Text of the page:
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Last edited 16 Dec 2020
The ‘public sector’ is the section of the economy that consists of public services and public enterprises that are owned and operated by the government. It is distinguished from the ‘private sector’ which is run by private individuals and businesses, and from the ‘voluntary sector’ which is run by charities and non-profit organisations.
The term 'public project' is an ambiguous one, but in very broad terms, it refers to a project that is financed (or part-financed) by the public sector, and is typically owned and may be operated by the government. This can include major infrastructure works such as roads, bridges, dams, railways, tunnels, and so on, or public facilities such as hospitals, schools, prisons, libraries, leisure centres, and so on.
The European Union Procurement Directives establish public procurement rules throughout the European Union and apply to any public purchases above the defined thresholds. The purpose of the directives is to open up public procurement within the European Union and to ensure the free movement of supplies, services and works. The directives are enacted in the UK by The Public Contracts Regulations.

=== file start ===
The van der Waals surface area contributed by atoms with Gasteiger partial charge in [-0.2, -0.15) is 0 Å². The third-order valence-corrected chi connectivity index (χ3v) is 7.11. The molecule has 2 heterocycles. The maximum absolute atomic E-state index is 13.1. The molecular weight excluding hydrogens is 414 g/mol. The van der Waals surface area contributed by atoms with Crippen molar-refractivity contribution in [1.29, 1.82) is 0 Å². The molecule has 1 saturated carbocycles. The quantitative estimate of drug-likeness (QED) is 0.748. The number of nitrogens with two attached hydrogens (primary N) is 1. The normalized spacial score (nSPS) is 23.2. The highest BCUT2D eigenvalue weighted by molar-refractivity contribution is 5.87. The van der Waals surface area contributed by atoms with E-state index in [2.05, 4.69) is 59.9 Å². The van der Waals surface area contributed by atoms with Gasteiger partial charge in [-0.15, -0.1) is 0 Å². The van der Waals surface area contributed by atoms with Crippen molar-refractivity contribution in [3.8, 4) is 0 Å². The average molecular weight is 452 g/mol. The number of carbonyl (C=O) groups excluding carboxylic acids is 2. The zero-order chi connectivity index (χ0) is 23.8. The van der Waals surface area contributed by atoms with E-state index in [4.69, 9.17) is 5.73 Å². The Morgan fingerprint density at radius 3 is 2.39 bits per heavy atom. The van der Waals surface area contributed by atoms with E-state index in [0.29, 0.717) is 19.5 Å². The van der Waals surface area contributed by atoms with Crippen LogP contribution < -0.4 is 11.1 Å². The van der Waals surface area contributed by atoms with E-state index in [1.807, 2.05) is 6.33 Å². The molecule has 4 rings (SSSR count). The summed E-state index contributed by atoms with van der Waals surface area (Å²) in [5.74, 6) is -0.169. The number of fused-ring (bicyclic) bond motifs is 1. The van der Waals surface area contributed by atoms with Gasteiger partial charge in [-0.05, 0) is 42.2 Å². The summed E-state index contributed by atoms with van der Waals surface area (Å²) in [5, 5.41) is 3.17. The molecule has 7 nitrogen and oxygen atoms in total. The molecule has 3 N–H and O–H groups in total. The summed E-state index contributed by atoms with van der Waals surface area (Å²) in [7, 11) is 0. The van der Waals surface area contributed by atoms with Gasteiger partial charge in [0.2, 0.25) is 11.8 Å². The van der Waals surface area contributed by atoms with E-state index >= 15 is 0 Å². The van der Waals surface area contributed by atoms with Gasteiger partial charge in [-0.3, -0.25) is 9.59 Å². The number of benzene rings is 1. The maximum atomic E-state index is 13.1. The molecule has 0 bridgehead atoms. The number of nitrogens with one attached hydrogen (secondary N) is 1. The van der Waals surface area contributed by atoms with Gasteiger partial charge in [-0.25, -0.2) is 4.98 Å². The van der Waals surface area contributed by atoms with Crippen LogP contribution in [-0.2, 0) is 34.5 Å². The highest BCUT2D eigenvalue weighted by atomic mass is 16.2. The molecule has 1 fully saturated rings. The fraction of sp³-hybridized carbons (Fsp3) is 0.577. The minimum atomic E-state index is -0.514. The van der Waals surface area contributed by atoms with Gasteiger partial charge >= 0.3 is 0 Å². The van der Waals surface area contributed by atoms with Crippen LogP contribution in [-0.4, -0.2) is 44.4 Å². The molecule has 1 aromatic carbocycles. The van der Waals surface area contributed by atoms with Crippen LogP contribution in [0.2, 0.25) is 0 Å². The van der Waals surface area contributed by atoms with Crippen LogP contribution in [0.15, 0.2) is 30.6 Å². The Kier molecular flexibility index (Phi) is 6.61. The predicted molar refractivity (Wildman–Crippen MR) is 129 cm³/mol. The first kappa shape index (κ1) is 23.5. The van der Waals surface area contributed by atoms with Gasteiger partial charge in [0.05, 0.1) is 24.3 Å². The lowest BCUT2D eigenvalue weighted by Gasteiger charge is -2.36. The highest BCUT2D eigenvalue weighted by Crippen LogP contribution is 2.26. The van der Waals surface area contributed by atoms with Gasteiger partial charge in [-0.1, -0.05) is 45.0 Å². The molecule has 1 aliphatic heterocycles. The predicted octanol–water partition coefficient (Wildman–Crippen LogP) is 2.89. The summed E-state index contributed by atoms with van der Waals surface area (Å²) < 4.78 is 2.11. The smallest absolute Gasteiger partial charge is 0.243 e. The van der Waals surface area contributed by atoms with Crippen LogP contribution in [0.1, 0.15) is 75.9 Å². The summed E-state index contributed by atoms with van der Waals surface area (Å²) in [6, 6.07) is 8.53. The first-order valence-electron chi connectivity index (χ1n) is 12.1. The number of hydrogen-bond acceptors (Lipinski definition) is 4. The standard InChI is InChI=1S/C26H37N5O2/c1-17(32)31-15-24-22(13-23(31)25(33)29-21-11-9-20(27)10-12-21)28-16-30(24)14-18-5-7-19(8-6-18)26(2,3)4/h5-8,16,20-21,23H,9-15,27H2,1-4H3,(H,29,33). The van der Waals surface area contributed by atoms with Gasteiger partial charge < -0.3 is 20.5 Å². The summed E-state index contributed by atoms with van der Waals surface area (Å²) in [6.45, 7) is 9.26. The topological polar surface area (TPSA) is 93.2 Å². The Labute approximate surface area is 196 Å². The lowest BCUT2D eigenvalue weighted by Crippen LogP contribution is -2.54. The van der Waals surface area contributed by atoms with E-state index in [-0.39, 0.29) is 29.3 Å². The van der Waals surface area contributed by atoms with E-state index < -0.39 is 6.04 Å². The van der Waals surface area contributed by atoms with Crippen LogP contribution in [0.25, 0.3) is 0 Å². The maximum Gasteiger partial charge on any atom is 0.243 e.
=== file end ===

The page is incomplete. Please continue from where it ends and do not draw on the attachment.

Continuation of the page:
Public Private Partnerships (PPPs) are a very broad range of partnership where the public and private sectors collaborate for some mutual benefit. PPPs were first developed in the UK in the 1990s in the belief that private sector companies might be more efficient at providing certain services than public authorities and so could deliver better value for money for taxpayers. However, in the 2018 Autumn Budget, Chancellor Philip Hammond confirmed that the government would be scrapping both PFI and PF2 contracts, with no more being signed. Addressing the House of Commons, Hammond said: "I'm committed to PPP where it delivers value to the taxpayer and shifts risk to the private sector. There is compelling evidence that PFI does neither." For more information see: Public Private Partnerships.
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